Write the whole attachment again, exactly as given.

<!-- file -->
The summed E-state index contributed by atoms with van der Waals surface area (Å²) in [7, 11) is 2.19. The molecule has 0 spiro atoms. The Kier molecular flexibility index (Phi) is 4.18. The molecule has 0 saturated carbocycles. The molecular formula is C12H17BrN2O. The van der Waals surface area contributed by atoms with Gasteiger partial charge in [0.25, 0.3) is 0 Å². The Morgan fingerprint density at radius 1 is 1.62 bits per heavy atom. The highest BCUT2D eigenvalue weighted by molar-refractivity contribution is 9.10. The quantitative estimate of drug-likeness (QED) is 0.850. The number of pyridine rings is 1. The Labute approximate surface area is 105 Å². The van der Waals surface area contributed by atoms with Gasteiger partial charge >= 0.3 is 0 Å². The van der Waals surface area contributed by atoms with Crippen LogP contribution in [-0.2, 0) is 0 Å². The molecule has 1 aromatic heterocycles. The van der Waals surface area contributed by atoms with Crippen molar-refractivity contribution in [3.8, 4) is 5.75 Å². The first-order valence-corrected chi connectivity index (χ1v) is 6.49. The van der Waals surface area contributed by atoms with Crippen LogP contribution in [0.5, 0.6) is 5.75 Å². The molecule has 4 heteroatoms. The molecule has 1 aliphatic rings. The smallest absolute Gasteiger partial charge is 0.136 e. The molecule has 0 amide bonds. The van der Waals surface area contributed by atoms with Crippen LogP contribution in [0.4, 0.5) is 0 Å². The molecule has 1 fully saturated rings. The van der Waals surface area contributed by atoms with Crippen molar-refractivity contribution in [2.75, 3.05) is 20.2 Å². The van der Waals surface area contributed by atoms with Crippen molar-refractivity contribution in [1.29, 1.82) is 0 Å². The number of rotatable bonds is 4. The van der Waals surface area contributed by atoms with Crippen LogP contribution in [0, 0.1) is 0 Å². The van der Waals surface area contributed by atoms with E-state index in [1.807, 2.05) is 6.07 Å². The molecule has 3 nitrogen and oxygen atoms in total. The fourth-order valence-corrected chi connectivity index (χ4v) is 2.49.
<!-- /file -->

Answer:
The summed E-state index contributed by atoms with van der Waals surface area (Å²) in [7, 11) is 2.19. The molecule has 0 spiro atoms. The Kier molecular flexibility index (Phi) is 4.18. The molecule has 0 saturated carbocycles. The molecular formula is C12H17BrN2O. The van der Waals surface area contributed by atoms with Gasteiger partial charge in [0.25, 0.3) is 0 Å². The Morgan fingerprint density at radius 1 is 1.62 bits per heavy atom. The highest BCUT2D eigenvalue weighted by molar-refractivity contribution is 9.10. The quantitative estimate of drug-likeness (QED) is 0.850. The number of pyridine rings is 1. The Labute approximate surface area is 105 Å². The van der Waals surface area contributed by atoms with Gasteiger partial charge >= 0.3 is 0 Å². The van der Waals surface area contributed by atoms with Crippen LogP contribution in [-0.2, 0) is 0 Å². The molecule has 1 aromatic heterocycles. The van der Waals surface area contributed by atoms with Crippen molar-refractivity contribution in [3.8, 4) is 5.75 Å². The first-order valence-corrected chi connectivity index (χ1v) is 6.49. The van der Waals surface area contributed by atoms with Crippen LogP contribution in [0.5, 0.6) is 5.75 Å². The molecule has 4 heteroatoms. The molecule has 1 aliphatic rings. The smallest absolute Gasteiger partial charge is 0.136 e. The molecule has 0 amide bonds. The van der Waals surface area contributed by atoms with Crippen LogP contribution in [0.4, 0.5) is 0 Å². The molecule has 1 fully saturated rings. The van der Waals surface area contributed by atoms with Crippen molar-refractivity contribution in [2.75, 3.05) is 20.2 Å². The van der Waals surface area contributed by atoms with Crippen molar-refractivity contribution in [1.29, 1.82) is 0 Å². The number of rotatable bonds is 4. The van der Waals surface area contributed by atoms with Crippen LogP contribution in [0, 0.1) is 0 Å². The van der Waals surface area contributed by atoms with E-state index in [1.807, 2.05) is 6.07 Å². The molecule has 3 nitrogen and oxygen atoms in total. The fourth-order valence-corrected chi connectivity index (χ4v) is 2.49.